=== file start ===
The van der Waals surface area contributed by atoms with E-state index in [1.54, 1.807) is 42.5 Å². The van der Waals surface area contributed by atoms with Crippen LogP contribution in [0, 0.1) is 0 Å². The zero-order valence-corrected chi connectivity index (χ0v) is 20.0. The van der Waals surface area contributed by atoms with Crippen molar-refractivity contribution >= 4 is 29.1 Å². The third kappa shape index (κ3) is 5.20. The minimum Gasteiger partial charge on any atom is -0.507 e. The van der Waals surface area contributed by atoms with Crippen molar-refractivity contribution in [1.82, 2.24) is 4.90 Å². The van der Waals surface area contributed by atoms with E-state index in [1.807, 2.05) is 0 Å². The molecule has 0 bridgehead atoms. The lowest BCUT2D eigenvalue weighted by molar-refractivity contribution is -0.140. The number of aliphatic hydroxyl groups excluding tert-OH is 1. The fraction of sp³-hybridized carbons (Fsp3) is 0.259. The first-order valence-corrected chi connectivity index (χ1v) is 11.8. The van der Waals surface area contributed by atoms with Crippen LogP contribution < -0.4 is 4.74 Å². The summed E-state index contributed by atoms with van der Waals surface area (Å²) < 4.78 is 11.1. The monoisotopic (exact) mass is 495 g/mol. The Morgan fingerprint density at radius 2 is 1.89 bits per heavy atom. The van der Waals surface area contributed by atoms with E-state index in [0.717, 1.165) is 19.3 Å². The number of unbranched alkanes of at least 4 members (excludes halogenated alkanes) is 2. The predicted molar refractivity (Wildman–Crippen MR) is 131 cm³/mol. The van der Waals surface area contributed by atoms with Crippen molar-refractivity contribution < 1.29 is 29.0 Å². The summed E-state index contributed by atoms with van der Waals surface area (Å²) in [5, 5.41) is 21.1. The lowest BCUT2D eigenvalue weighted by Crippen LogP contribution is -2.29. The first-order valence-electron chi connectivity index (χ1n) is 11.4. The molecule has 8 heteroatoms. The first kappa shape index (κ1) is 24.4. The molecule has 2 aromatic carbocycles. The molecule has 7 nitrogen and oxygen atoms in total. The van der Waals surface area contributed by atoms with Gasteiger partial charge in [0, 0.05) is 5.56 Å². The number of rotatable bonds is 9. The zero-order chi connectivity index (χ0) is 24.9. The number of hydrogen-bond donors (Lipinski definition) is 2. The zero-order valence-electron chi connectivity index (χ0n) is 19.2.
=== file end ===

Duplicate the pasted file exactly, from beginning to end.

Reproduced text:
The van der Waals surface area contributed by atoms with E-state index in [1.54, 1.807) is 42.5 Å². The van der Waals surface area contributed by atoms with Crippen LogP contribution in [0, 0.1) is 0 Å². The zero-order valence-corrected chi connectivity index (χ0v) is 20.0. The van der Waals surface area contributed by atoms with Crippen molar-refractivity contribution >= 4 is 29.1 Å². The third kappa shape index (κ3) is 5.20. The minimum Gasteiger partial charge on any atom is -0.507 e. The van der Waals surface area contributed by atoms with Crippen molar-refractivity contribution in [1.82, 2.24) is 4.90 Å². The van der Waals surface area contributed by atoms with E-state index in [1.807, 2.05) is 0 Å². The molecule has 0 bridgehead atoms. The lowest BCUT2D eigenvalue weighted by molar-refractivity contribution is -0.140. The number of aliphatic hydroxyl groups excluding tert-OH is 1. The fraction of sp³-hybridized carbons (Fsp3) is 0.259. The first-order valence-corrected chi connectivity index (χ1v) is 11.8. The van der Waals surface area contributed by atoms with Crippen LogP contribution < -0.4 is 4.74 Å². The summed E-state index contributed by atoms with van der Waals surface area (Å²) < 4.78 is 11.1. The monoisotopic (exact) mass is 495 g/mol. The Morgan fingerprint density at radius 2 is 1.89 bits per heavy atom. The van der Waals surface area contributed by atoms with E-state index in [0.717, 1.165) is 19.3 Å². The number of unbranched alkanes of at least 4 members (excludes halogenated alkanes) is 2. The predicted molar refractivity (Wildman–Crippen MR) is 131 cm³/mol. The van der Waals surface area contributed by atoms with Crippen molar-refractivity contribution < 1.29 is 29.0 Å². The summed E-state index contributed by atoms with van der Waals surface area (Å²) in [5, 5.41) is 21.1. The lowest BCUT2D eigenvalue weighted by Crippen LogP contribution is -2.29. The first-order valence-electron chi connectivity index (χ1n) is 11.4. The molecule has 8 heteroatoms. The first kappa shape index (κ1) is 24.4. The molecule has 2 aromatic carbocycles. The molecule has 7 nitrogen and oxygen atoms in total. The van der Waals surface area contributed by atoms with Gasteiger partial charge in [0, 0.05) is 5.56 Å². The number of rotatable bonds is 9. The zero-order chi connectivity index (χ0) is 24.9. The number of hydrogen-bond donors (Lipinski definition) is 2. The zero-order valence-electron chi connectivity index (χ0n) is 19.2.